- Tokyo Geographical Society
- 地学雑誌 (ISSN:0022135X)
- vol.116, no.5, pp.593-626, 2007-10-25 (Released:2009-11-12)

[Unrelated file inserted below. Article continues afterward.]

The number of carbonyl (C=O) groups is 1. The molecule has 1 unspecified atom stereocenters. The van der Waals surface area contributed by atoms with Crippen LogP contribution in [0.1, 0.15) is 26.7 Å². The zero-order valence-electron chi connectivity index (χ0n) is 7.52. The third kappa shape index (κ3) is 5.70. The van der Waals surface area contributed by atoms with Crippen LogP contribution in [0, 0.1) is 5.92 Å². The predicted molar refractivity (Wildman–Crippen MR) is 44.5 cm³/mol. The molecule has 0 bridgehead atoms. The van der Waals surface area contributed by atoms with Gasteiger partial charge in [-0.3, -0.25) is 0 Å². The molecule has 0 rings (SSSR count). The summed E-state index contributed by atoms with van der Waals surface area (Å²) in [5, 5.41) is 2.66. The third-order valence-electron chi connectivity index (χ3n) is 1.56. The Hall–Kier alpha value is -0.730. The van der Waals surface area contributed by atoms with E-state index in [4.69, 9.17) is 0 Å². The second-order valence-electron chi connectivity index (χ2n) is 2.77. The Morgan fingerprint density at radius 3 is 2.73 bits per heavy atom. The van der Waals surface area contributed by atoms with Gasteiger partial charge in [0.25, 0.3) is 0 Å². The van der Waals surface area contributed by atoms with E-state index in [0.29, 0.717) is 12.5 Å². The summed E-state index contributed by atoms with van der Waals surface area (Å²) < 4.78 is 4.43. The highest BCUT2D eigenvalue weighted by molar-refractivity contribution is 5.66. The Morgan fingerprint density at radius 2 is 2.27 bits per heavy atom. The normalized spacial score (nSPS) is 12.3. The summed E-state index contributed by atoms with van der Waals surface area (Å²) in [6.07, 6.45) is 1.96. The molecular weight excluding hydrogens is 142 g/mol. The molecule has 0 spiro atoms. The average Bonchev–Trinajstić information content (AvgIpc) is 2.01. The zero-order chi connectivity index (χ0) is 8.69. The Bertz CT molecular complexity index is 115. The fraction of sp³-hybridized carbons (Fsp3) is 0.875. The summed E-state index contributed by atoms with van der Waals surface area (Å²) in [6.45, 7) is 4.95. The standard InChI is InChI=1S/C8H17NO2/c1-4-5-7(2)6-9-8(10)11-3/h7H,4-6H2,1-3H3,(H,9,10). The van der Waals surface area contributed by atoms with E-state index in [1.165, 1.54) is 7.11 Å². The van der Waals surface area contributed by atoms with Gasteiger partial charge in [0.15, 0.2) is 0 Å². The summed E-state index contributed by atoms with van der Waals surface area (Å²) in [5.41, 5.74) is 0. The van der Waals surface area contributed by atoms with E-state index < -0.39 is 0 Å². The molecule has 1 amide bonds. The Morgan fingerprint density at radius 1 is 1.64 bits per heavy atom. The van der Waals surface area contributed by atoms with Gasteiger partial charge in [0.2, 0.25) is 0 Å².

The Tokyo Lowland situated in the eastern part of Tokyo Metropolis was composed of extensive paddy fields until the end of the Edo era in 1868, then became a major industrial area from the beginning of the Meiji era due to the industrialization project of the early Meiji Government. The purpose of this paper is to clarify the changes in the industrial area in the Lowland since the beginning of the Meiji era, and to investigate the recent use of former factory sites following the relocation and closing of factories since around 1960.In the early part of the Meiji era, the industrial area only occupied the western part of the Lowland, the estuary of the Sumida River, and the junction of the Shakujii River and the Sumida River, and the main factories belonged to the shipbuilding and military industries. Then, over the period of two major wars, Shino-Japanese War (1894-1895) and Russio-Japanese War (1904-1905), the industrial area continued to be enlarged. At the end of the Meiji era, in 1912, many factories were developed along canals throughout the Kohtoh Area. Furthermore, the industrial area was developed throughout the Lowland during the period straddling World War I (1914-1918) and World War II (1941-1945).Although the industrial activity in the Lowland stopped for a several years from the end of the World War II in 1945, it started again with the outbreak of the Korean War, in 1950, and advanced remarkably mainly in the heavy and chemical sectors.However, this extreme industrial development brought to the Lowland the overpopulation and the public nuisances such as air-pollution, noise, and vibration from plants and manufacturing sites. To reduce these problems, the National Government and the Tokyo Metropolitan Government took such measurements as restricting the construction of new factories and strengthening regulations on the operations of factories. The regulations to prevent public nuisances were very costly to factory operators.As a result, the number of factories in the Lowland stopped increasing around 1960, and the number decreased rapidly from 1961 to 1975 because of relocation to other countries or ceasing manufacturing operations.Many former factory sites have been converted to other uses, mainly facilities for citizens such as condominiums, general residential areas, parking lots, schools, and parks. In particular, mainly at the sites of former metal industry, timber, and chemical industries, conversion to residential quarters has been remarkable. Among the new uses changed from former factory sites, the residential use occupies more than 50%.However, the change in land use from former factory sites to a residential quarter has brought problems throughout the Lowland area such the blocking of sunlight to existing houses due to the construction of housing complexes, and soil pollution caused by past industry activity. To reduce the problem of the blocking of sunlight to existing houses, each ward government has regulated the construction of housing complexes, and to reduce the problem of soil pollution, the National Government has promulgated the Soil Contamination Countermeasures Law.In addition to these problems, the extension of the subway network to the Lowland area in recent years has promoted an expansion of the residential quarter. This rapid expansion has led to a shortage of public institutions such as elementary and junior high schools. Furthermore, most of the Lowland area is permanently below sea level due to land subsidence, although the land is protected by extensive dikes and drainage systems to prevent disasters related to high tides and flooding.It is essential to solve these problems related to land use in this Lowland area.